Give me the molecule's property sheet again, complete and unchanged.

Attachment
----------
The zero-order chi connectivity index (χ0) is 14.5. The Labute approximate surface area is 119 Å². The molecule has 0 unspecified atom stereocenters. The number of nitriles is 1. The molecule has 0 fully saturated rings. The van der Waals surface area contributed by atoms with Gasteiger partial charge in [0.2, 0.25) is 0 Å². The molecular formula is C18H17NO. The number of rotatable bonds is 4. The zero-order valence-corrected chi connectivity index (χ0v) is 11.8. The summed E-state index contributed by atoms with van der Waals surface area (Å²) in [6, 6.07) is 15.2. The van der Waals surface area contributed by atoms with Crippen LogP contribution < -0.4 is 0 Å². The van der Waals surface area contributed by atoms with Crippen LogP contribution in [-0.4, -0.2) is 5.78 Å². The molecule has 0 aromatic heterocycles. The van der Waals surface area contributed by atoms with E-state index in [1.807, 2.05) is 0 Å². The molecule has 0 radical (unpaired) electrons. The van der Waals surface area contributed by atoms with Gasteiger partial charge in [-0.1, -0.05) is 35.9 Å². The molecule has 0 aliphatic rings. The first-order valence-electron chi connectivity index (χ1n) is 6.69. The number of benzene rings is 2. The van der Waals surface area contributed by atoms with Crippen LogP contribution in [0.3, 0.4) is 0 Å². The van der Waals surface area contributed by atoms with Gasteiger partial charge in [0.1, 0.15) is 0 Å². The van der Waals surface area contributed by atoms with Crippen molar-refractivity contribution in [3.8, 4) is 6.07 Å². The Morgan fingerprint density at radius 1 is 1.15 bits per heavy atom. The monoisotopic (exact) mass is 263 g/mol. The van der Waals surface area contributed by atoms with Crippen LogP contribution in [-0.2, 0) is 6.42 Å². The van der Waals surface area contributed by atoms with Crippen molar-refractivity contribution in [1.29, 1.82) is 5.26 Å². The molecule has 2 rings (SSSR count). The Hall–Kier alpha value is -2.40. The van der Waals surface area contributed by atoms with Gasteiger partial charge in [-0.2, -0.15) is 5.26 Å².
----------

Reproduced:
The zero-order chi connectivity index (χ0) is 14.5. The Labute approximate surface area is 119 Å². The molecule has 0 unspecified atom stereocenters. The number of nitriles is 1. The molecule has 0 fully saturated rings. The van der Waals surface area contributed by atoms with Gasteiger partial charge in [0.2, 0.25) is 0 Å². The molecular formula is C18H17NO. The number of rotatable bonds is 4. The zero-order valence-corrected chi connectivity index (χ0v) is 11.8. The summed E-state index contributed by atoms with van der Waals surface area (Å²) in [6, 6.07) is 15.2. The van der Waals surface area contributed by atoms with Crippen LogP contribution < -0.4 is 0 Å². The van der Waals surface area contributed by atoms with Crippen LogP contribution in [-0.4, -0.2) is 5.78 Å². The molecule has 0 aromatic heterocycles. The van der Waals surface area contributed by atoms with E-state index in [1.807, 2.05) is 0 Å². The molecule has 0 radical (unpaired) electrons. The van der Waals surface area contributed by atoms with Gasteiger partial charge in [-0.1, -0.05) is 35.9 Å². The molecule has 0 aliphatic rings. The first-order valence-electron chi connectivity index (χ1n) is 6.69. The number of benzene rings is 2. The van der Waals surface area contributed by atoms with Crippen LogP contribution in [0.3, 0.4) is 0 Å². The van der Waals surface area contributed by atoms with Gasteiger partial charge in [0.1, 0.15) is 0 Å². The van der Waals surface area contributed by atoms with Crippen molar-refractivity contribution in [3.8, 4) is 6.07 Å². The Morgan fingerprint density at radius 1 is 1.15 bits per heavy atom. The monoisotopic (exact) mass is 263 g/mol. The van der Waals surface area contributed by atoms with Crippen LogP contribution in [-0.2, 0) is 6.42 Å². The van der Waals surface area contributed by atoms with Crippen molar-refractivity contribution in [1.29, 1.82) is 5.26 Å². The molecule has 2 rings (SSSR count). The Hall–Kier alpha value is -2.40. The van der Waals surface area contributed by atoms with Gasteiger partial charge in [-0.2, -0.15) is 5.26 Å².